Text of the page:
year_month_daily_visitors(2017, jan, 30018).
year_month_daily_visitors(2017, feb, 32913).
year_month_daily_visitors(2017, mar, 35871).
However, your management wants you to report
the total number of visitors for each month, not the
Using Prolog rules, it is straight-forward
to convert your data to the data that
your management wants to see. For example,
using integer arithmetic, we can readily
relate the daily average to the monthly total:
year_month_total(Year, Month, Total) :-
Total #= Days*Daily,
year_month_days(Year, Month, Days),
year_month_daily_visitors(Year, Month, Daily).
This only requires the definition of year_month_days/3,
with clauses that may look as follows:
year_month_days(2017, jan, 31).
year_month_days(2017, feb, 28).
year_month_days(2017, mar, 31).
This suffices to produce the answers we need, for example:
?- year_month_total(Year, Month, Total).
Year = 2017, Month = jan, Total = 930558
; Year = 2017, Month = feb, Total = 921564
; Year = 2017, Month = mar, Total = 1112001.
Using format/2, you can turn this into a more readable report:
?- format("year month visitors~n", ),
year_month_total(Year, Month, Total),
format("~w ~w ~t~U~20|~n", [Year,Month,Total]),
year month visitors
2017 jan 930_558
2017 feb 921_564
2017 mar 1_112_001
Notice the use of forced backtracking
A few weeks later, management needs a different report: They now
want neither the daily average, nor the total number, but rather
the cumulative sum of visitors for the current
year, up to and including the current month.
Using Prolog, it is straight-forward to generate this report by
simply formulating the required rules, while retaining
the original data exactly as it was. For example:
cumulative(Pred, Until, C) :-
cumulative_(Ms, Pred, Until, 0, C).
cumulative_(, _, _, C, C).
cumulative_([M|Ms], Pred, Until, C0, C) :-
C1 #= C0 + Current,
call(Pred, M, Current),
cumulative_(Ms, Pred, Until, C1, C)).
This uses the
and if_/3 to
describe the cumulative sum in a very general and
flexible way. For example:
?- cumulative(year_month_total(2017), M, C).
C = 930558, M = jan
; C = 1852122, M = feb
; C = 2964123, M = mar
As a special case of this query, we can of course also inquire any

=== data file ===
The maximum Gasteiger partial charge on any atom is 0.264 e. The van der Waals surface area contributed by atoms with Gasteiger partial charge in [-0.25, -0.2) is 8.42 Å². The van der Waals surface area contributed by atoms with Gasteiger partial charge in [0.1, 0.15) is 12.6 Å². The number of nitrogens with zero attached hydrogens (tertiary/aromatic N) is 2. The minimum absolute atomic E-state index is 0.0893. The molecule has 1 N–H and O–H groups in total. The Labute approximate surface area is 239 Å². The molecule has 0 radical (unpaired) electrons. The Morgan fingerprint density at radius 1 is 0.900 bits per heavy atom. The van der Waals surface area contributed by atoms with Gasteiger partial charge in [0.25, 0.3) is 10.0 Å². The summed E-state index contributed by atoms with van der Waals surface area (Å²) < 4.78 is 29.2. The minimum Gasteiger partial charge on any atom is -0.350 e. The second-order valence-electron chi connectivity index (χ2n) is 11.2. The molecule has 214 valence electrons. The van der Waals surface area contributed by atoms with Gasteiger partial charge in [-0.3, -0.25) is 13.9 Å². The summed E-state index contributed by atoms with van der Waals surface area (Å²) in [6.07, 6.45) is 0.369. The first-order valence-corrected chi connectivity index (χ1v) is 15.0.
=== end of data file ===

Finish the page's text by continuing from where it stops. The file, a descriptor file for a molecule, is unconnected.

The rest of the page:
?- cumulative(year_month_total(2017), feb, C).
C = 1852122
Note the massive advantages of such a way to reason about
your data. For example, it suffices to send
around Prolog facts, which you can easily do via
plain text. Augmenting these facts is also very easy: It
suffices to add one fact per month to keep the above
Suppose you are successfully applying Prolog within your company
to solve difficult problems. Would you publicly announce the fact
that you are using Prolog, so that your competitors can benefit
from the same technology? My personal guess is: No,
Sometimes, when you introduce Prolog in an organization, people
will dismiss the language because they have never heard of anyone
who uses it.
third of all airline tickets is handled by systems that
run SICStus Prolog. NASA uses SICStus Prolog for a
voice-controlled system onboard the International
Space Station. Windows NT used an embedded Prolog
for network configuration.
broking system is written in Prolog and CHR.
A commercial Prolog system easily costs thousands of
dollars. This is not software you "just buy" as an
individual. A professional Prolog system is typically bought by
companies who simply need the power of Prolog to solve
their tasks. They are unlikely to advertise their internal
technologies. Still, a few of them do. For example, the
Virtual Machine Specification contains a lot of
Prolog code, and
uses Prolog for natural language processing.
Sometimes, instead of trying to introduce Prolog in an
organization, it is more efficient to start working for one where
it is already being used!